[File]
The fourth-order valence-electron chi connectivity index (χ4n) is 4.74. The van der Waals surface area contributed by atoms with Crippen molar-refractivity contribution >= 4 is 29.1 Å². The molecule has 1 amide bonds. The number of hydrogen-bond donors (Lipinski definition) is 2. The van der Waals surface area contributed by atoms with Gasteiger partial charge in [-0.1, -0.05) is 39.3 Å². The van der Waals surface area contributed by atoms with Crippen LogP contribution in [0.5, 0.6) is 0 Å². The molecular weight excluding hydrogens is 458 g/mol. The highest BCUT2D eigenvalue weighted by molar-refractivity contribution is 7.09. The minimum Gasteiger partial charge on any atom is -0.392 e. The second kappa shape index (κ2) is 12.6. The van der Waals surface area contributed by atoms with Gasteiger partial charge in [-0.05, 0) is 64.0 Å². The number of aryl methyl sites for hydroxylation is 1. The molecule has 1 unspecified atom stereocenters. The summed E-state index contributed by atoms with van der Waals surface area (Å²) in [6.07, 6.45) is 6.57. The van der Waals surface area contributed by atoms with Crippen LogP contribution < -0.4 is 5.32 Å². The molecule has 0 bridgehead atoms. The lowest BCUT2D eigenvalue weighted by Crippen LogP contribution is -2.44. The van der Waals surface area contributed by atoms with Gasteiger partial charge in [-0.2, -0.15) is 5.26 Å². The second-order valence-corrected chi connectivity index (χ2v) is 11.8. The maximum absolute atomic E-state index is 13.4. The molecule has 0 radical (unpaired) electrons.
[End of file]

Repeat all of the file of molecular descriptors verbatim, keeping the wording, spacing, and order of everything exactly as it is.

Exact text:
The fourth-order valence-electron chi connectivity index (χ4n) is 4.74. The van der Waals surface area contributed by atoms with Crippen molar-refractivity contribution >= 4 is 29.1 Å². The molecule has 1 amide bonds. The number of hydrogen-bond donors (Lipinski definition) is 2. The van der Waals surface area contributed by atoms with Gasteiger partial charge in [-0.1, -0.05) is 39.3 Å². The van der Waals surface area contributed by atoms with Crippen LogP contribution in [0.5, 0.6) is 0 Å². The molecular weight excluding hydrogens is 458 g/mol. The highest BCUT2D eigenvalue weighted by molar-refractivity contribution is 7.09. The minimum Gasteiger partial charge on any atom is -0.392 e. The second kappa shape index (κ2) is 12.6. The van der Waals surface area contributed by atoms with Gasteiger partial charge in [-0.05, 0) is 64.0 Å². The number of aryl methyl sites for hydroxylation is 1. The molecule has 1 unspecified atom stereocenters. The summed E-state index contributed by atoms with van der Waals surface area (Å²) in [6.07, 6.45) is 6.57. The van der Waals surface area contributed by atoms with Crippen LogP contribution < -0.4 is 5.32 Å². The molecule has 0 bridgehead atoms. The lowest BCUT2D eigenvalue weighted by Crippen LogP contribution is -2.44. The van der Waals surface area contributed by atoms with Gasteiger partial charge in [-0.2, -0.15) is 5.26 Å². The second-order valence-corrected chi connectivity index (χ2v) is 11.8. The maximum absolute atomic E-state index is 13.4. The molecule has 0 radical (unpaired) electrons.